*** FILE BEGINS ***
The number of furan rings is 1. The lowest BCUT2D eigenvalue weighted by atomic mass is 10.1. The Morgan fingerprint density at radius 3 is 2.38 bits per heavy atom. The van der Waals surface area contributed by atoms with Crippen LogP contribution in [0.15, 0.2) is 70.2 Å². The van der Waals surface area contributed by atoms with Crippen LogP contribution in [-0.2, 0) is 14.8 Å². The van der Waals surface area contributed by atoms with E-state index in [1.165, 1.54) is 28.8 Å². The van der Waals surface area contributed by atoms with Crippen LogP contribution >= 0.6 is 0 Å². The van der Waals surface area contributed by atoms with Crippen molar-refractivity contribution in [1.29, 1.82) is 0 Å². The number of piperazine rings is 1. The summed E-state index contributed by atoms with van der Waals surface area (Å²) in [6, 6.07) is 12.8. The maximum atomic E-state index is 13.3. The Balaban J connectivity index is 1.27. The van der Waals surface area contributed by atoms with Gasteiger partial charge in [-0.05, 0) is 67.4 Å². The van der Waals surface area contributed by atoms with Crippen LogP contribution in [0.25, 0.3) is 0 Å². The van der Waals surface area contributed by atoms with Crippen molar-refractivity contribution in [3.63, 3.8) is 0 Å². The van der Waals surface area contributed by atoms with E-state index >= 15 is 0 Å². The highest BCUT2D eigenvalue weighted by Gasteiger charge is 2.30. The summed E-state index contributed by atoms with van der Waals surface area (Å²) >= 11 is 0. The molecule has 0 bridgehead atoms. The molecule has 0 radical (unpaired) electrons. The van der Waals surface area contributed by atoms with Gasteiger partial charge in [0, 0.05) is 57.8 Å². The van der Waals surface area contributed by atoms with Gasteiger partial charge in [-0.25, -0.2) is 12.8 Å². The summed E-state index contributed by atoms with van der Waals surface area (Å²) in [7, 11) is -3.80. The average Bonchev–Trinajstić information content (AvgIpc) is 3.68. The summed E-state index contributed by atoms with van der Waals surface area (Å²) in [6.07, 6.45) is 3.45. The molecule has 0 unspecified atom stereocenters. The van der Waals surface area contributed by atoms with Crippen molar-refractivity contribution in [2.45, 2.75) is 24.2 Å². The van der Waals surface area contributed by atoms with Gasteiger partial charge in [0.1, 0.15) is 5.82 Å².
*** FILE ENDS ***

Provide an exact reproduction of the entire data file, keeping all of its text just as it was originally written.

The number of furan rings is 1. The lowest BCUT2D eigenvalue weighted by atomic mass is 10.1. The Morgan fingerprint density at radius 3 is 2.38 bits per heavy atom. The van der Waals surface area contributed by atoms with Crippen LogP contribution in [0.15, 0.2) is 70.2 Å². The van der Waals surface area contributed by atoms with Crippen LogP contribution in [-0.2, 0) is 14.8 Å². The van der Waals surface area contributed by atoms with E-state index in [1.165, 1.54) is 28.8 Å². The van der Waals surface area contributed by atoms with Crippen LogP contribution >= 0.6 is 0 Å². The van der Waals surface area contributed by atoms with Crippen molar-refractivity contribution in [1.29, 1.82) is 0 Å². The number of piperazine rings is 1. The summed E-state index contributed by atoms with van der Waals surface area (Å²) in [6, 6.07) is 12.8. The maximum atomic E-state index is 13.3. The Balaban J connectivity index is 1.27. The van der Waals surface area contributed by atoms with Gasteiger partial charge in [-0.05, 0) is 67.4 Å². The van der Waals surface area contributed by atoms with Crippen LogP contribution in [0.25, 0.3) is 0 Å². The van der Waals surface area contributed by atoms with Crippen molar-refractivity contribution in [3.63, 3.8) is 0 Å². The van der Waals surface area contributed by atoms with E-state index >= 15 is 0 Å². The highest BCUT2D eigenvalue weighted by Gasteiger charge is 2.30. The summed E-state index contributed by atoms with van der Waals surface area (Å²) >= 11 is 0. The molecule has 0 bridgehead atoms. The molecule has 0 radical (unpaired) electrons. The van der Waals surface area contributed by atoms with Gasteiger partial charge in [0, 0.05) is 57.8 Å². The van der Waals surface area contributed by atoms with Gasteiger partial charge in [-0.25, -0.2) is 12.8 Å². The summed E-state index contributed by atoms with van der Waals surface area (Å²) in [7, 11) is -3.80. The average Bonchev–Trinajstić information content (AvgIpc) is 3.68. The summed E-state index contributed by atoms with van der Waals surface area (Å²) in [6.07, 6.45) is 3.45. The molecule has 0 unspecified atom stereocenters. The van der Waals surface area contributed by atoms with Crippen molar-refractivity contribution in [2.45, 2.75) is 24.2 Å². The van der Waals surface area contributed by atoms with Gasteiger partial charge in [0.1, 0.15) is 5.82 Å².